The tendency to ruminate, experienced by both healthy individuals and depressed patients, can be quantified by the Ruminative Response Scale (RRS). We hypothesized that brain activity associated with rumination tendency might not only occur at rest but also persist to some degree during a cognitive task. We correlated RRS with whole-brain fMRI data of 20 healthy subjects during rest and during a face categorization task with different levels of cognitive demands (easy or difficult conditions). Our results reveal that the more subjects tend to ruminate, the more they activate the left entorhinal region, both at rest and during the easy task condition, under low attentional demands. Conversely, lower tendency to ruminate correlates with greater activation of visual cortex during rest and activation of insula during the easy task condition. These results indicate a particular neural marker of the tendency to ruminate, corresponding to increased spontaneous activity in memory-related areas, presumably reflecting more internally driven trains of thoughts even during a concomitant task. Conversely, people who are not prone to ruminate show more externally driven activity. [less ▲]

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See detailSleep sharpens sensory stimulus coding in human visual cortex after fear conditioning.
Sterpenich, Virginie; Piguet, Camille; Desseilles, Martin ULg et al

in NeuroImage (2014), 100

Efficient perceptual identification of emotionally-relevant stimuli requires optimized neural coding. Because sleep contributes to neural plasticity mechanisms, we asked whether the perceptual ... [more ▼]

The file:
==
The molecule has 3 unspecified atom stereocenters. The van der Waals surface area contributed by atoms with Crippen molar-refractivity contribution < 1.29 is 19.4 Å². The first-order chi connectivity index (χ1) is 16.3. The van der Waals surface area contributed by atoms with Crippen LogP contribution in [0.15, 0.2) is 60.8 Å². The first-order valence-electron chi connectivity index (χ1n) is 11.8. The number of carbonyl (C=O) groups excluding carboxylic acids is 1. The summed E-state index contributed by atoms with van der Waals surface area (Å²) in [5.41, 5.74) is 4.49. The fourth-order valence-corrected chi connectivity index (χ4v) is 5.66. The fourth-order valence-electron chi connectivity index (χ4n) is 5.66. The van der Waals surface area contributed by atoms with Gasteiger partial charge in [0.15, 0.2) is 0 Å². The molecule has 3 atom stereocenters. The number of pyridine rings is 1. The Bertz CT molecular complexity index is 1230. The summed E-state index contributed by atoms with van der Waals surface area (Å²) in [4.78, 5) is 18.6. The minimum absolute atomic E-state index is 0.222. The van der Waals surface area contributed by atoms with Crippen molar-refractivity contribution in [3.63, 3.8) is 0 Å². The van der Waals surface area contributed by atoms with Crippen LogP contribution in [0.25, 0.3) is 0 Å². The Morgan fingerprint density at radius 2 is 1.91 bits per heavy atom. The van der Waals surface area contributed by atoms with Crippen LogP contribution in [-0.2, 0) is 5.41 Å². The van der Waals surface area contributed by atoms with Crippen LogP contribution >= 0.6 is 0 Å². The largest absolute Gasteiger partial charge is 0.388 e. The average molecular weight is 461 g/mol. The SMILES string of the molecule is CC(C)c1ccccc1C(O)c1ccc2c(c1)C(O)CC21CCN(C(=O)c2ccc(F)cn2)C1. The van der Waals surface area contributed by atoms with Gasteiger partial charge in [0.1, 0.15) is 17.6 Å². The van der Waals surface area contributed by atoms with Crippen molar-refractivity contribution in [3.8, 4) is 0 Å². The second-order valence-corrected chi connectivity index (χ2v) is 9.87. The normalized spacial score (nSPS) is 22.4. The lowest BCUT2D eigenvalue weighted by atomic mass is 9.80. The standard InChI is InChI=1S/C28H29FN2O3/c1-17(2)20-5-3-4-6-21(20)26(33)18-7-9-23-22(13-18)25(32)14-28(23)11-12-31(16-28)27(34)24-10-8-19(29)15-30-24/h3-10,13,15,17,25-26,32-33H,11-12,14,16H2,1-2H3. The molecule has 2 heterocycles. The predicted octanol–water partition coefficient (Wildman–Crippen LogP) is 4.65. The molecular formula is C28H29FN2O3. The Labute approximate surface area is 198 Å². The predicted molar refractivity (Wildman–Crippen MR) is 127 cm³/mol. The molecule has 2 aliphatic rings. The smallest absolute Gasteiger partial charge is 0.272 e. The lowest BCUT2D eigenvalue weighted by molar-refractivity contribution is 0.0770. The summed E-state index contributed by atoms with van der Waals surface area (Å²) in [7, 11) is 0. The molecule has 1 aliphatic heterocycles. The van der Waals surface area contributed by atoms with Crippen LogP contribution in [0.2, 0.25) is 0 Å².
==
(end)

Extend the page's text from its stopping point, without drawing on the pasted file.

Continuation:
Efficient perceptual identification of emotionally-relevant stimuli requires optimized neural coding. Because sleep contributes to neural plasticity mechanisms, we asked whether the perceptual representation of emotionally-relevant stimuli within sensory cortices is modified after a period of sleep. We show combined effects of sleep and aversive conditioning on subsequent discrimination of face identity information, with parallel plasticity in the amygdala and visual cortex. After one night of sleep (but neither immediately nor after an equal waking interval), a fear-conditioned face was better detected when morphed with another identity. This behavioral change was accompanied by increased selectivity of the amygdala and face-responsive fusiform regions. Overnight neural changes can thus sharpen the representation of threat-related stimuli in cortical sensory areas, in order to improve detection in impoverished or ambiguous situations. These findings reveal an important role of sleep in shaping cortical selectivity to emotionally-relevant cues and thus promoting adaptive responses to new dangers. [less ▲]